48 Circuit Judge Henry Franklin Floyd Spartanburg, SC 1947 2011–present — — Obama
49 Circuit Judge Stephanie Thacker Charleston, WV 1965 2012–present — — Obama
50 Circuit Judge Pamela Harris Bethesda, MD 1962 2014–present — — Obama
51 Circuit Judge Julius N. Richardson Columbia, SC 1976 2018–present — — Trump
52 Circuit Judge A. Marvin Quattlebaum Jr. Greenville, SC 1964 2018–present — — Trump
53 Circuit Judge Allison Jones Rushing Asheville, NC 1982 2019–present — — Trump
33 Senior Circuit Judge Clyde H. Hamilton Columbia, SC 1934 1991–1999 — 1999–present G.H.W. Bush
38 Senior Circuit Judge William Byrd Traxler Jr. Greenville, SC 1948 1998–2018 2009–2016 2018–present Clinton
41 Senior Circuit Judge Dennis Shedd Columbia, SC 1953 2002–2018 — 2018–present G.W. Bush
42 Senior Circuit Judge Allyson Kay Duncan Raleigh, NC

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Response to BigmanPigman (Reply #1)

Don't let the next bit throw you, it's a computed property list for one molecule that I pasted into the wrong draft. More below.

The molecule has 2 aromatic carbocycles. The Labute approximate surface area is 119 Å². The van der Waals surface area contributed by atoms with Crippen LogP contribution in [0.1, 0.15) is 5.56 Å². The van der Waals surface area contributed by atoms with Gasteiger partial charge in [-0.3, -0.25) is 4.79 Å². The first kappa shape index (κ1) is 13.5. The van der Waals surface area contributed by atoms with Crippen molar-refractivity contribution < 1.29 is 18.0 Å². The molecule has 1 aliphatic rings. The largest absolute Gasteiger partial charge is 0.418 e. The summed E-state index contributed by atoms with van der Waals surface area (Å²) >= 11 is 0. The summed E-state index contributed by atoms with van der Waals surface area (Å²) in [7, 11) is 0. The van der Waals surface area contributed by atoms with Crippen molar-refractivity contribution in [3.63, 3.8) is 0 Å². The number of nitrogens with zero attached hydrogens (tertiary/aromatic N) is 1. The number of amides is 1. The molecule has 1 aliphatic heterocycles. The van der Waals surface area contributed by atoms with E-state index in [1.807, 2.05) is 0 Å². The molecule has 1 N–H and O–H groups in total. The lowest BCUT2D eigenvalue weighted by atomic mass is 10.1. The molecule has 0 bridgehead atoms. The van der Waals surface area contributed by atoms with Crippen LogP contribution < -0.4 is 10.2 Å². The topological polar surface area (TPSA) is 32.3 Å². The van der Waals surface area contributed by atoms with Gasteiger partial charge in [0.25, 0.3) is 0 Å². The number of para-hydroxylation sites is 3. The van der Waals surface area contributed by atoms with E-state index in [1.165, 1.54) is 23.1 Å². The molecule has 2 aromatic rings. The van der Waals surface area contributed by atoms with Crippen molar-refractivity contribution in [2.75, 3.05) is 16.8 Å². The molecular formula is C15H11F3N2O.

Wed Jul 10, 2019, 12:06 PM

27. Reagan, George w, and trump.

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Response to BigmanPigman (Reply #1)

Wed Jul 10, 2019, 08:20 PM

51. They didn't rule on the substance, only on whether these plaintiffs had standing to sue.

In federal lawsuits, plaintiffs have to allege that the defendant's actions have caused them to have suffered a direct, personal injury. They don't have standing if they allege only that they have a generalized interest in the action or that they have suffered an injury that is shared by all members of the public. This was an action by two state attorneys general, claiming Trump has violated the emoluments clause by using his office to profit from his businesses, but apparently this panel conluded that the attorneys general, as representatives of their states, did not show that this violation caused a direct, personal injury to their states. It is not a decision on the issue of whether Trump violated the emoluments clause.